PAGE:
BJJ, brazilian jiu-jitsu, competition, feelings, female BJJ, gi, grappling, grappling industries, grappling journey, incremental success, judo, nogi, Ontario BJJ tournament, takedowns for life, tournaments, wrasslin
I’m disappointed, or I was. After a progression in my tournament performance that seemed like it reached ever upwards, I hit a wall. I started writing this post soon after the tournament, but I decided to wait and reflect on it some more before expressing my feelings. I want to be honest in this post. I was upset after, but I didn’t show it or at least I tried not to, because my teammates were happy, and I was in a corner of myself so happy for them and their performance. I love being part of a team, and I love to see my teammates do well. All I could feel inside about my performance, though, was shame. I felt like I let the team down, even though I did win one match and get bronze in gi for that (1-2 record for this tournament, 3-12 record total). I feel like these emotions carried over into nogi, and I performed really poorly in that division, and I ended up with silver (by default, as there were two people in the division).
I felt the same way about the competition for days after, but I was afraid to express these feelings. I felt a gloominess hanging over me, and the time between the tournament on Saturday and my return to BJJ class on Monday seemed to stretch on forever. I, of course, slept in on Sunday and forgot about daylight savings time, so I skipped class that day. It was the beginning of weave pass week (at our gym we have themed weeks by position or technique). The weave pass really spoke to me, and as I understood it better as the week passed by and as I managed to complete the pass during rolling, I felt better about my jiu-jitsu. As time passed I felt better about my performance at the tournament, and a bit embarrassed about how fragile I was after, but not embarrassed enough not to joke about it later. I thought maybe I was burnt out, but in reality, I just didn’t have a good day in terms of performance and I let it affect me too much. Having spent the time to reflect on this has really helped me improve both my physical and mental ‘games.’ Doing tournaments, in my mind, only helps me get better in a numerous ways, and I’d recommend it to everyone.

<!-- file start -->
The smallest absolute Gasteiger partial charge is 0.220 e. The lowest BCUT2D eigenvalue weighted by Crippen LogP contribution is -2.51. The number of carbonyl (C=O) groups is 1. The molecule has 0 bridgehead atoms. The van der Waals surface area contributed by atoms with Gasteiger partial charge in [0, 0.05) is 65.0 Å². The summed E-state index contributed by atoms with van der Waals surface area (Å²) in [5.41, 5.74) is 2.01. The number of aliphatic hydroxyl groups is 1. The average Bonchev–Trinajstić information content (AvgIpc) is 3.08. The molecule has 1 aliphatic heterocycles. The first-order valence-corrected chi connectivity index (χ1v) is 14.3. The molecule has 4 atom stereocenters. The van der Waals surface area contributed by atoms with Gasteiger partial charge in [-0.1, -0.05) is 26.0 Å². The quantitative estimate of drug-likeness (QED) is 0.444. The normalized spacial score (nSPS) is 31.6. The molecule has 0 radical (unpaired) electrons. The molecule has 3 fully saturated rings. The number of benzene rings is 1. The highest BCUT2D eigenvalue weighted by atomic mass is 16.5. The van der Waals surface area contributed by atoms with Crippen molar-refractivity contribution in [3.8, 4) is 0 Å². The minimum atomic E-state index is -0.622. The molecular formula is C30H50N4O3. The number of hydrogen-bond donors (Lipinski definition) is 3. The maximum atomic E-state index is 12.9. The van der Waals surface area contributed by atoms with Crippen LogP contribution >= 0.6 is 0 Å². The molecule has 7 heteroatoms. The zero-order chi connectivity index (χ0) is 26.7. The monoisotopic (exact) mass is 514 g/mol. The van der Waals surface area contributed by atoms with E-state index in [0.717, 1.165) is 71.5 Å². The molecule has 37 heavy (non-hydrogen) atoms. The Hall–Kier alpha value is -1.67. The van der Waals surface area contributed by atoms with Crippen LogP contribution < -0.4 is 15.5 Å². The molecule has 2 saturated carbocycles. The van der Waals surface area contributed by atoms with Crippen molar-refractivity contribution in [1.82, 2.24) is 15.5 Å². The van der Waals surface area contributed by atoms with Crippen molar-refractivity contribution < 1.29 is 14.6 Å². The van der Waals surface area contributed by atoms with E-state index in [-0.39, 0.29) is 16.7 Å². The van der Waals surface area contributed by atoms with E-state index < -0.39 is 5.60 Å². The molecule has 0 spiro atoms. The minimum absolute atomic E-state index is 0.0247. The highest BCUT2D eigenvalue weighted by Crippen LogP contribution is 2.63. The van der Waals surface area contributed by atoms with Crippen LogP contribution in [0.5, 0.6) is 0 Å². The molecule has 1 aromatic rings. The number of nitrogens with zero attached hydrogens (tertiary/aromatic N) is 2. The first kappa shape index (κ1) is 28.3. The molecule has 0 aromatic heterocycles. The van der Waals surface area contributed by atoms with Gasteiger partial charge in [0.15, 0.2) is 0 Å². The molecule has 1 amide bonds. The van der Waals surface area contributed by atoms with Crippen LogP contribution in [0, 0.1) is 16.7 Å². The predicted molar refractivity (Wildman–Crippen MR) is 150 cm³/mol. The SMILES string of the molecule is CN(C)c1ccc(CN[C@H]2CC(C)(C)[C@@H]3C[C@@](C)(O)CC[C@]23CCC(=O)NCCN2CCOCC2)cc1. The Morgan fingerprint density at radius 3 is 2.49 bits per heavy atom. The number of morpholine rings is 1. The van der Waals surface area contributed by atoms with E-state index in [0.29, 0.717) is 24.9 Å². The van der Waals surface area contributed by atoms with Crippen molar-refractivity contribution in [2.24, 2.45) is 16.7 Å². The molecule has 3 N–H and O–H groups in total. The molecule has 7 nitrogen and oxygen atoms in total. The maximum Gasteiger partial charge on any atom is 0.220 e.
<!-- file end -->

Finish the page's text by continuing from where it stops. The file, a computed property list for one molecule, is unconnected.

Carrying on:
Anyway, enough waffling on about feelings and stuff, I’m going to recap and share some of the photos from the tournament:
Since Grappling Industries has a round robin format, everyone is ‘guaranteed’ four matches. Going into my division, which was called an hour early, I thought I had four. It turned out I didn’t. This made me really irritable after our division finished, because I thought that I honestly had another chance to turn things around, and I really just want to have the maximum amount of matches. I think someone may have dropped our of our division, but still. “Guaranteed” means something different to everyone, I suppose. I may have got mixed up in terms of the order of my matches, but I don’t think it matters that much…
I didn’t feel tired after my matches, excepting my first match in gi where I almost passed out. I thought that I was fine, but then I realised just as I was about to fall asleep that my nose and mouth were completely covered by her gi. I know I need to work on being more aggressive. That being said, I tried to go into the second match with more of it.
I lost my second match on points. I’m going to focus this month on learning better turtle escapes and reversals. My March focus has been practising inversions (inverts?) and I’ve gotten okay at them, though I still need practise. I feel that if I don’t give up my back so much that it will be much harder for me to lose on points. I give away too many back points. My opponent, Kat, posted our match on Facebook, so I’m using her video here:
I did much better in my third match, though it didn’t help my mood. I managed to stay on top for most of the match, but Karin is very skilled and turned the game around so I had to work from closed guard, which I don’t really like very much, since I prefer half guard. She almost got the armbar at the end, and I remember that moment with utmost clarity. Jeff was yelling the time left in the match and everyone was screaming not to tap, but I knew that since I had her leg, that there was plenty of space to turn in and get my arm back (which I had also turned to prevent the armbar).
Nogi really bummed me out, to be honest. I wasn’t looking forward to it because my mind was already foggy and I didn’t feel very good about competing. I decided to suck it up anyway, but I did rather poorly, though in my second match (we did two out of three because there was two of us) I only lost on the back points (again…). Unfortunately, I don’t have a video of those matches, but I do have a podium picture. Ooops.
I actually just competed in another tournament this weekend, so I have yet another long-winded grappling post to write for all of you. I felt much better about this past tournament than Grappling Industries, but sometimes you have to feel badly in order to grow and improve.